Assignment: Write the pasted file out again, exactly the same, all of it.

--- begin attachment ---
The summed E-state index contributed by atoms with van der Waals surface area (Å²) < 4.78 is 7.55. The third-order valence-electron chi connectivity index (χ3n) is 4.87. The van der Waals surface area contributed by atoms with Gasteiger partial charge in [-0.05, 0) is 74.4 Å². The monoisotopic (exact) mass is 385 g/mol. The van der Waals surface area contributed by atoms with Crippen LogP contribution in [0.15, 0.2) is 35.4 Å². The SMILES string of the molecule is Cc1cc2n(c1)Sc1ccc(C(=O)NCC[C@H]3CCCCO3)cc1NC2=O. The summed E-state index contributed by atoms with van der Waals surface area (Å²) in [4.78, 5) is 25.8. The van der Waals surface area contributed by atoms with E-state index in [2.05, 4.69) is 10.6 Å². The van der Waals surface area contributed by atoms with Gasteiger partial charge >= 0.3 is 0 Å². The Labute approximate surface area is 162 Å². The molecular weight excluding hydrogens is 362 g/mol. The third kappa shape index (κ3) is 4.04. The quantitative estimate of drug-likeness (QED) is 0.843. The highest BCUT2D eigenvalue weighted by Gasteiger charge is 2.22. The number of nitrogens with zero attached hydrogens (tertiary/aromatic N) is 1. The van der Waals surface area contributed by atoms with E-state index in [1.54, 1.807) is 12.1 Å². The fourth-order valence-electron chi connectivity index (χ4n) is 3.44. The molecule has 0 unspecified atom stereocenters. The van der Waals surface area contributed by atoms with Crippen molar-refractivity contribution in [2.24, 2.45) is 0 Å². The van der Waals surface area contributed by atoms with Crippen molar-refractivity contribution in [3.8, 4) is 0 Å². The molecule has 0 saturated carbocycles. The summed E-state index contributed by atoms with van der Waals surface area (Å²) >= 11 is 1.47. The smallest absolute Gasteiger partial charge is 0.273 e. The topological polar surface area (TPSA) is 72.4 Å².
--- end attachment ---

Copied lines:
The summed E-state index contributed by atoms with van der Waals surface area (Å²) < 4.78 is 7.55. The third-order valence-electron chi connectivity index (χ3n) is 4.87. The van der Waals surface area contributed by atoms with Gasteiger partial charge in [-0.05, 0) is 74.4 Å². The monoisotopic (exact) mass is 385 g/mol. The van der Waals surface area contributed by atoms with Crippen LogP contribution in [0.15, 0.2) is 35.4 Å². The SMILES string of the molecule is Cc1cc2n(c1)Sc1ccc(C(=O)NCC[C@H]3CCCCO3)cc1NC2=O. The summed E-state index contributed by atoms with van der Waals surface area (Å²) in [4.78, 5) is 25.8. The van der Waals surface area contributed by atoms with E-state index in [2.05, 4.69) is 10.6 Å². The van der Waals surface area contributed by atoms with Gasteiger partial charge >= 0.3 is 0 Å². The Labute approximate surface area is 162 Å². The molecular weight excluding hydrogens is 362 g/mol. The third kappa shape index (κ3) is 4.04. The quantitative estimate of drug-likeness (QED) is 0.843. The highest BCUT2D eigenvalue weighted by Gasteiger charge is 2.22. The number of nitrogens with zero attached hydrogens (tertiary/aromatic N) is 1. The van der Waals surface area contributed by atoms with E-state index in [1.54, 1.807) is 12.1 Å². The fourth-order valence-electron chi connectivity index (χ4n) is 3.44. The molecule has 0 unspecified atom stereocenters. The van der Waals surface area contributed by atoms with Crippen molar-refractivity contribution in [2.24, 2.45) is 0 Å². The van der Waals surface area contributed by atoms with Crippen molar-refractivity contribution in [3.8, 4) is 0 Å². The molecule has 0 saturated carbocycles. The summed E-state index contributed by atoms with van der Waals surface area (Å²) >= 11 is 1.47. The smallest absolute Gasteiger partial charge is 0.273 e. The topological polar surface area (TPSA) is 72.4 Å².